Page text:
A police van parked near where Lyra McKee was killed Friday in Londonderry, Northern Ireland. Photo: Charles McQuillan/Getty Images

The Police Service of Northern Ireland has reported 2 arrests in connection with the death of LGBTQ investigative journalist and author Lyra McKee, who was killed in Londonderry, Northern Ireland on Friday while covering riots that have followed ongoing Brexit proceedings, the Irish Times reports.

The bottom line: 2 men, ages 18 and 19, were arrested on Saturday under the Terrorism Act and have not yet been formally charged. Police said that a gunman fired shots toward police officers during the riots, which was also described by a reporter at the scene, per the BBC. Police are attributing Friday's violence to the New Irish Republican Army dissident group, which is not affiliated with the Provisional Irish Republican Army known for its role in the 1968-to-1998-era of the "Troubles,” per the New York Times.

The big picture: Some worry that Britain’s exit strategy may negatively impact "the openness and invisibility of the border once Northern Ireland has left the European Union," the Washington Post reports. Mckee's death and the violent turmoil that has arisen signify an alarming acceleration of unrest, reminiscent of challenges in Northern Ireland more than 20 years following the Good Friday peace agreement.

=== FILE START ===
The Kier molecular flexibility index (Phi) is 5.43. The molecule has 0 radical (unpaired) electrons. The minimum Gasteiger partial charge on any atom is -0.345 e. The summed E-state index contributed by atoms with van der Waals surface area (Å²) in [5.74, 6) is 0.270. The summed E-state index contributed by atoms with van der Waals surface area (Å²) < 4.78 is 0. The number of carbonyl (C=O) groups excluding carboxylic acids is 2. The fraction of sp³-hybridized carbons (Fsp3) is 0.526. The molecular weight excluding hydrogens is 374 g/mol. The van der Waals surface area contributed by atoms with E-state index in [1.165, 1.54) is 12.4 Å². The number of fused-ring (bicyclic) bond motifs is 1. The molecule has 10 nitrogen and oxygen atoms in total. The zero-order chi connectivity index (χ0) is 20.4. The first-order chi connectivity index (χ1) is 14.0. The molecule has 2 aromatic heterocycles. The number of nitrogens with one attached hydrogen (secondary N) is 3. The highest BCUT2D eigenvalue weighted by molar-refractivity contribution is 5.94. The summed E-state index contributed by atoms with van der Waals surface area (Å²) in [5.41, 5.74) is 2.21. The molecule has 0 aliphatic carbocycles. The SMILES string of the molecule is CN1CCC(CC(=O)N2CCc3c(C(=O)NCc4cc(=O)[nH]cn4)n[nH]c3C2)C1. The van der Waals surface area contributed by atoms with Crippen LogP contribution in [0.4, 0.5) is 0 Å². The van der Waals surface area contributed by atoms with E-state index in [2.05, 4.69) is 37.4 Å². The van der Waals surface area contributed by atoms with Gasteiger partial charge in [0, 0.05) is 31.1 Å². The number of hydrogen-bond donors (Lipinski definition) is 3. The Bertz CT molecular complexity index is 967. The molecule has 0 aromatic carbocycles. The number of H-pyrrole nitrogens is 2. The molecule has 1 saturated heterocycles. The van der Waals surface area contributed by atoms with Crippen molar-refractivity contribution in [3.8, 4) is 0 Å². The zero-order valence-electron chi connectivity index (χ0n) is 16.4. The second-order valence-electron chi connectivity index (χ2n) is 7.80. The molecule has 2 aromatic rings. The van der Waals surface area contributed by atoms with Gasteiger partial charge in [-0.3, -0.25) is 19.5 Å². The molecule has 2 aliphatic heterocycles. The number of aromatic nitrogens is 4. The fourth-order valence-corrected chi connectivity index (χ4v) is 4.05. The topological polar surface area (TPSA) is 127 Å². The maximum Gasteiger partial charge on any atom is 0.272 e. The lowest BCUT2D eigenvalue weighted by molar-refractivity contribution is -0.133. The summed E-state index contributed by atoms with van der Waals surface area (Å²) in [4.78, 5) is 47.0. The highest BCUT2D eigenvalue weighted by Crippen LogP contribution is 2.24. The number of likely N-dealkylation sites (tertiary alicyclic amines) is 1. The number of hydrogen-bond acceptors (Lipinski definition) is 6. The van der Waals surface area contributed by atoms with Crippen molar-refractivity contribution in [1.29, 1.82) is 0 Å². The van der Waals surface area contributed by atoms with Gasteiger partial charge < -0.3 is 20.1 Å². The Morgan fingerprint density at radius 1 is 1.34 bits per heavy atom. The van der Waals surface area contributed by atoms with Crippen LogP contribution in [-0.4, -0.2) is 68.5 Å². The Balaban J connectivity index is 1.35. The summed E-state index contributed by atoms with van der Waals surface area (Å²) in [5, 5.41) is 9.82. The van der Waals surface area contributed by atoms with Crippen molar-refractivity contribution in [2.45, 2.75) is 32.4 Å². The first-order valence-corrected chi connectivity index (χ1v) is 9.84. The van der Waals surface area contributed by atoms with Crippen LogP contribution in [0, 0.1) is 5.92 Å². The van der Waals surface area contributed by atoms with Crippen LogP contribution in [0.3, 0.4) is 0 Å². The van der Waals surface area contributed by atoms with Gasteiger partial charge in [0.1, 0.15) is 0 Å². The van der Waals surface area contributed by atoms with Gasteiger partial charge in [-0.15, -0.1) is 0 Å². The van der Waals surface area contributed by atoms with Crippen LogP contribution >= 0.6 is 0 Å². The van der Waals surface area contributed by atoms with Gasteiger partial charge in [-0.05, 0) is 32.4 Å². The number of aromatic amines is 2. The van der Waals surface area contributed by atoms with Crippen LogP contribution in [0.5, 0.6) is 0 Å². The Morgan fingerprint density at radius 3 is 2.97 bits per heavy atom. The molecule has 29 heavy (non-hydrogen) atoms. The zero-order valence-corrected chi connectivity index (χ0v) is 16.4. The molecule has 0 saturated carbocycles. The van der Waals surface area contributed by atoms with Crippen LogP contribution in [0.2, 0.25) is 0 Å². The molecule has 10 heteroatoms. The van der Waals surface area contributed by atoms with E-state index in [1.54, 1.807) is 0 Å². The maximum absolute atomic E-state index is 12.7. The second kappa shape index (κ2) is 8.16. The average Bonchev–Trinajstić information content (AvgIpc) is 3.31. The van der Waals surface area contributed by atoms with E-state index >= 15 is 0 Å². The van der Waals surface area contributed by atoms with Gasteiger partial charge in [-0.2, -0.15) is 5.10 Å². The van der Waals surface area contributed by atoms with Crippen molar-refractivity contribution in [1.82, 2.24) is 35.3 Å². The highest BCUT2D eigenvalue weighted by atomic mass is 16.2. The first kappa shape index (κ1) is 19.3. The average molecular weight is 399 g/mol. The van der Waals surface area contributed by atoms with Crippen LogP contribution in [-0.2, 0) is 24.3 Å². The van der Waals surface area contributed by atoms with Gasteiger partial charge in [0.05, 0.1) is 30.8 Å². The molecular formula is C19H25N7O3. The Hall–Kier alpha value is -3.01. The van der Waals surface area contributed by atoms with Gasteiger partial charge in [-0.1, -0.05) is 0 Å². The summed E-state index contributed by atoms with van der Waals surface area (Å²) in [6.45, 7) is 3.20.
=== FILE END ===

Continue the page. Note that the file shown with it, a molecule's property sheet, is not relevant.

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Photo illustration: Sarah Grillo/Axios. Photo: Roy Rochlin/Getty Images and BRENDAN SMIALOWSKI/AFP via Getty Images

If you want to understand the rhetorical roots of Trump's Independence Day speech at Mount Rushmore, go back and watch Tucker Carlson's monologues for the past six weeks.

Between the lines: Trump — or rather his speechwriter Stephen Miller — framed the president's opposition to the Black Lives Matter protest movement using the same imagery Carlson has been laying out night after night on Fox.

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Illustration: Aïda Amer/Axios

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Bolton's hidden aftershocks

Photo illustration: Sarah Grillo/Axios. Photo: Justin Sullivan/Getty Images

The news media has largely moved on, but foreign government officials remain fixated on John Bolton's memoir, "The Room Where It Happened."

Why it matters: Bolton's detailed inside-the-Oval revelations have raised the blood pressure of allies who were already stressed about President Trump's unreliability.